Learn how to grow cannabis in South Africa. All that you need to know about starting your personal medical or recreational cannabis grow.
Back in the day, if you were lucky, you’d get your hands on a decent grow book and follow that to the letter. Nice and eazy lemon hazy. But now there’s frankly an overwhelming amount of info available out there on how to produce potent weed that drips with dankness, which can make it almost impossible for new growers to figure out where to begin. So let’s take a look at the essentials of how to grow Cannabis in South Africa.
Let’s first start with some critical commandments before learning how to grow cannabis in South Africa.
Do I need a license?
You do not need a license to grow cannabis for personal use in South Africa.
Whether you are aiming to grow a few grams or a few kilos, it’s not worth while investing loads of time and energy into something that will be average at best due to it having mediocre genes. There are endless local and international options out there and we’ve put together a great guide of some of our favorites here.
Adversely, the endless selection of options may lead some to collect more seeds than they know what to do with. Start with a couple and take it from there as it’s futile to hoard more seeds than you can practically grow.
Keep it simple
You can go full MacGyver with your grow if your heart desires. Complicated grows however have more reasons to fail. A simple clean grow is a happy grow and you will fast learn to value practicality over novelty.
Shut your mouth
There will be a point when you are brimming with pride and can’t help but show off your plants to a friend. Please resist this temptation. There are countless tales of people narc’ing growers to get themselves out of a tight spot with the law. Having your bud stolen just before harvest is also a very real possibility. Keeping your grow on the down low is essential, so don’t become your own worst enemy by having a big mouth.
Don’t love your plants to death
A little love goes a long way, too much though will leave you with sick or dead plants. Cannabis is super easy to grow and thrives when given some care. Your passion may however get in the way of success if you are too eager with water, nutrients or fiddling. With many of the symptoms of overdoing it being similar to the symptoms of too little care, you can quickly snowball into a pattern of endlessly correcting what should be a simple experience.
Strains for days
I’m not going to even attempt to deal with the bazillion strains out there. What it all boils down too is that there are basically three varieties of weed that have been crossed and very selectively bred into a vast array of strains.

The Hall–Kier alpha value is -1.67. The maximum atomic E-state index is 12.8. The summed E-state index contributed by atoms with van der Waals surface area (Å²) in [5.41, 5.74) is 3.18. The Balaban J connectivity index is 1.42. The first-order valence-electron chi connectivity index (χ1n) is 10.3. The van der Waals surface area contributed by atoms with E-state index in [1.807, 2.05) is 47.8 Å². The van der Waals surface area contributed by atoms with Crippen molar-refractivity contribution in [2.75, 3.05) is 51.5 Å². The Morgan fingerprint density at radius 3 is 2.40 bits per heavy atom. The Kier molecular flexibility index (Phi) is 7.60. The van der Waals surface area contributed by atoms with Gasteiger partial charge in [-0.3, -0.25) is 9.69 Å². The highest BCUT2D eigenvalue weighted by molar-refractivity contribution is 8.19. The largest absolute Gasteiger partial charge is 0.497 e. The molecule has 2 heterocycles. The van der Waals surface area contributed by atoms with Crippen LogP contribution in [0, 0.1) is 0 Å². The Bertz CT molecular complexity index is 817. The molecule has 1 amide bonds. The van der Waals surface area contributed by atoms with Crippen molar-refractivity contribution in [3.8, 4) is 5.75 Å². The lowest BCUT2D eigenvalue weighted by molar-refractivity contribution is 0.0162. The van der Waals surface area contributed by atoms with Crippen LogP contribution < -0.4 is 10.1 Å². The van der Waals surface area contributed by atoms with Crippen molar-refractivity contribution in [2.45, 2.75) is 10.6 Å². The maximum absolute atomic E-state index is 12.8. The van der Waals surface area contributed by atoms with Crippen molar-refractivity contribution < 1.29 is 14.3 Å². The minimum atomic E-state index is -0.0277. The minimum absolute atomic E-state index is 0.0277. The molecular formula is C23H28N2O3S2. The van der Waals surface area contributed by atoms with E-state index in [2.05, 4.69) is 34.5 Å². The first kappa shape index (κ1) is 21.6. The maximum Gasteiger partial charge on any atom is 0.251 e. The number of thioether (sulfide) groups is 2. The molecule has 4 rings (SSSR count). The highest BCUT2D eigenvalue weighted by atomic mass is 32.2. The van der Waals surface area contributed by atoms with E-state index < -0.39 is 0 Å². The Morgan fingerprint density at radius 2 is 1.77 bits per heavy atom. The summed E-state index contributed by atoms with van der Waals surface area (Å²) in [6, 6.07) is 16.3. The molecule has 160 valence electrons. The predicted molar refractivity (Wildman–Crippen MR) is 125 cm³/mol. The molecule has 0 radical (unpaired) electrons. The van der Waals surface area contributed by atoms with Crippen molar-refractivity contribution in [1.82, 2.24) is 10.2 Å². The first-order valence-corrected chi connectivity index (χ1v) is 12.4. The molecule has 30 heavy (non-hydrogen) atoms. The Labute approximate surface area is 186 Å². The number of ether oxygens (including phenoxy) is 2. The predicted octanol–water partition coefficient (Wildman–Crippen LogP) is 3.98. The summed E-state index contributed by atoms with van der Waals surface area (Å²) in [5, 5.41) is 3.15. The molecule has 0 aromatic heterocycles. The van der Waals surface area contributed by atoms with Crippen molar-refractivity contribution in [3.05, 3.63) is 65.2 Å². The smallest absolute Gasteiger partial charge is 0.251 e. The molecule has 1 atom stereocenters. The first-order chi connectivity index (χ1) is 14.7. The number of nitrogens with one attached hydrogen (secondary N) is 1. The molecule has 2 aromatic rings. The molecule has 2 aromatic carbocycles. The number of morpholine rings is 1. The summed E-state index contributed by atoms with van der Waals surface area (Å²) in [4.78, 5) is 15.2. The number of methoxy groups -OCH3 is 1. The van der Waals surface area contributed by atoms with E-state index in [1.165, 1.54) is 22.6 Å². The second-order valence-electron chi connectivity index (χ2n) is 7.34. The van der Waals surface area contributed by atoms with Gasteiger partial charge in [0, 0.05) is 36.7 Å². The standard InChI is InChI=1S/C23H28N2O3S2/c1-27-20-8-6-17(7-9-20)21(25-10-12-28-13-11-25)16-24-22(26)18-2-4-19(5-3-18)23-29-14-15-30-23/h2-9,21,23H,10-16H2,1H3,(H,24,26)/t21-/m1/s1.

- Sativa – Tall plants with often low to medium density bud, these are the longest growing strains (5 to 8 months) and are mostly grown outdoors. Typically favoured or being lower in THC and higher in CBD which gives them a more functional high. Swazi, Malawi Gold, Durban Poison and most Haze strains are well known Sativas.
- Indica – Medium plants with medium to high bud density, these are short growing strains (4 to 6 months) and are favoured by indoor and outdoor growers alike. The sort of stuff that will get your properly baked due to usueally being high in THC and low in CBD. Nortern lights, Grandaddy Purple, most Kush and Afghani strains are well known Indicas.
- Ruderalis/Autoflowering – Small to medium plants with low to high density buds, these are the shortest growing strains (3 to 5 months) and are favoured mostly by indoor growers. Made by cross breeding the auto-flowering properties of northern European low THC cannabis into just about every other Indica and Sativa out there, these strains can be tricky to grow given their low tolerance to stress.
Now that we’ve got that out of the way, it’s time to look at the simple steps of growing dank buds.
How to grow cannabis in South Africa
Stages of growth
Cannabis is an annual plant that consists of female, male and occasionally hermaphrodite plants. It is the ripe flowers/buds of the female plant that are sought for recreational and medicinal use. Males and hermaphrodites are both undesirable as they easily pollinate female plants. Leading to shitty pip riddled weed. With little practical use other than for making seeds or hemp. First prize is to grow large seedless buds that are free of pests of fungi. This can be easily accomplished by meeting the plants changing needs during it’s three primary stages of growth… seedling, vegetative and flowering.
This will be the first couple of weeks of your plant’s life. Whether it is germinated from a seed or is a small clone (cutting from a female plant) young plants are very sensitive to elements such as heat, humidity, nutrients and watering. Clones prefer a very humid low light start until root growth is established, while seedlings love to be in full light as early as possible. They will thrive in temperatures between 20c to 30c, on a diet of plain water and should be receiving more than 12 hours of light a day.